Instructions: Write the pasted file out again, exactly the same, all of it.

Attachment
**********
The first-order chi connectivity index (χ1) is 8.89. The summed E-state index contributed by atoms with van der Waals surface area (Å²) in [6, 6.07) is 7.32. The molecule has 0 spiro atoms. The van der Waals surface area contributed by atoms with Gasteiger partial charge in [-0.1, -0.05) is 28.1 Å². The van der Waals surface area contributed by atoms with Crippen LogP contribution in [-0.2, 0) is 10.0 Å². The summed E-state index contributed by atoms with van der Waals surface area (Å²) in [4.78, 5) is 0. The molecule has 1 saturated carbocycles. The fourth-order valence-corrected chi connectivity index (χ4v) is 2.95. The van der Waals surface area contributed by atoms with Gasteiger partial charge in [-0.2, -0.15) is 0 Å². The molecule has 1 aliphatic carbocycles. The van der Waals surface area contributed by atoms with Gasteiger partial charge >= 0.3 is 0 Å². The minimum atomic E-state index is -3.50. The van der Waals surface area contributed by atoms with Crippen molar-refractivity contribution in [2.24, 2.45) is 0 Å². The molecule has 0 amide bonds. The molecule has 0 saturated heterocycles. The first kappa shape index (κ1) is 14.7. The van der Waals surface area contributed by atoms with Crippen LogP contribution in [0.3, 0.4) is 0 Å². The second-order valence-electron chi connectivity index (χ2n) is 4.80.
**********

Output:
The first-order chi connectivity index (χ1) is 8.89. The summed E-state index contributed by atoms with van der Waals surface area (Å²) in [6, 6.07) is 7.32. The molecule has 0 spiro atoms. The van der Waals surface area contributed by atoms with Gasteiger partial charge in [-0.1, -0.05) is 28.1 Å². The van der Waals surface area contributed by atoms with Crippen LogP contribution in [-0.2, 0) is 10.0 Å². The summed E-state index contributed by atoms with van der Waals surface area (Å²) in [4.78, 5) is 0. The molecule has 1 saturated carbocycles. The fourth-order valence-corrected chi connectivity index (χ4v) is 2.95. The van der Waals surface area contributed by atoms with Gasteiger partial charge in [-0.2, -0.15) is 0 Å². The molecule has 1 aliphatic carbocycles. The van der Waals surface area contributed by atoms with Gasteiger partial charge >= 0.3 is 0 Å². The minimum atomic E-state index is -3.50. The van der Waals surface area contributed by atoms with Crippen molar-refractivity contribution in [2.24, 2.45) is 0 Å². The molecule has 0 amide bonds. The molecule has 0 saturated heterocycles. The first kappa shape index (κ1) is 14.7. The van der Waals surface area contributed by atoms with Crippen LogP contribution in [0.3, 0.4) is 0 Å². The second-order valence-electron chi connectivity index (χ2n) is 4.80.